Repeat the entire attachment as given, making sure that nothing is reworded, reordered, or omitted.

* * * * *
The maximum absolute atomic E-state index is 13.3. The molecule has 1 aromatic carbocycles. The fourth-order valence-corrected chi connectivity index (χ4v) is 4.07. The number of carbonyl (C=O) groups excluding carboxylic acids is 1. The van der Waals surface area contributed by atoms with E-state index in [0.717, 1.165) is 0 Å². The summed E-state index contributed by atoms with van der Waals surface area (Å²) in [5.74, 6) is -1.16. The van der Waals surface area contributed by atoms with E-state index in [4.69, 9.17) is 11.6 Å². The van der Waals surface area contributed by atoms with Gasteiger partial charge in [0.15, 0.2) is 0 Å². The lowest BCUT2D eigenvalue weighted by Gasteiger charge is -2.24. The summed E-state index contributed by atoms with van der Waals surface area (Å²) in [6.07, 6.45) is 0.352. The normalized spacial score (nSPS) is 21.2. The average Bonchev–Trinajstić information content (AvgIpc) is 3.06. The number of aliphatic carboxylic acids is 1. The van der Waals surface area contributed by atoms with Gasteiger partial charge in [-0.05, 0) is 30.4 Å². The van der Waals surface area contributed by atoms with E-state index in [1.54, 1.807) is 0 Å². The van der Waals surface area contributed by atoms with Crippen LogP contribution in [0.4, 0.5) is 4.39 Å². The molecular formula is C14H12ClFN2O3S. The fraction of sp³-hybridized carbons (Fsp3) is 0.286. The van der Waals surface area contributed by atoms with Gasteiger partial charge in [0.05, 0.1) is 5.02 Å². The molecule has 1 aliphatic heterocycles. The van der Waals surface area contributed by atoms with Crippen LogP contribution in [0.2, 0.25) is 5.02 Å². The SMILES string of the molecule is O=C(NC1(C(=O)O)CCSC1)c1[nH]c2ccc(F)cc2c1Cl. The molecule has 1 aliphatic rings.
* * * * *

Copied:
The maximum absolute atomic E-state index is 13.3. The molecule has 1 aromatic carbocycles. The fourth-order valence-corrected chi connectivity index (χ4v) is 4.07. The number of carbonyl (C=O) groups excluding carboxylic acids is 1. The van der Waals surface area contributed by atoms with E-state index in [0.717, 1.165) is 0 Å². The summed E-state index contributed by atoms with van der Waals surface area (Å²) in [5.74, 6) is -1.16. The van der Waals surface area contributed by atoms with E-state index in [4.69, 9.17) is 11.6 Å². The van der Waals surface area contributed by atoms with Gasteiger partial charge in [0.15, 0.2) is 0 Å². The lowest BCUT2D eigenvalue weighted by Gasteiger charge is -2.24. The summed E-state index contributed by atoms with van der Waals surface area (Å²) in [6.07, 6.45) is 0.352. The normalized spacial score (nSPS) is 21.2. The average Bonchev–Trinajstić information content (AvgIpc) is 3.06. The number of aliphatic carboxylic acids is 1. The van der Waals surface area contributed by atoms with Gasteiger partial charge in [-0.05, 0) is 30.4 Å². The van der Waals surface area contributed by atoms with E-state index in [1.54, 1.807) is 0 Å². The van der Waals surface area contributed by atoms with Crippen LogP contribution in [0.4, 0.5) is 4.39 Å². The molecular formula is C14H12ClFN2O3S. The fraction of sp³-hybridized carbons (Fsp3) is 0.286. The van der Waals surface area contributed by atoms with Gasteiger partial charge in [0.05, 0.1) is 5.02 Å². The molecule has 1 aliphatic heterocycles. The van der Waals surface area contributed by atoms with Crippen LogP contribution in [0.2, 0.25) is 5.02 Å². The SMILES string of the molecule is O=C(NC1(C(=O)O)CCSC1)c1[nH]c2ccc(F)cc2c1Cl. The molecule has 1 aliphatic rings.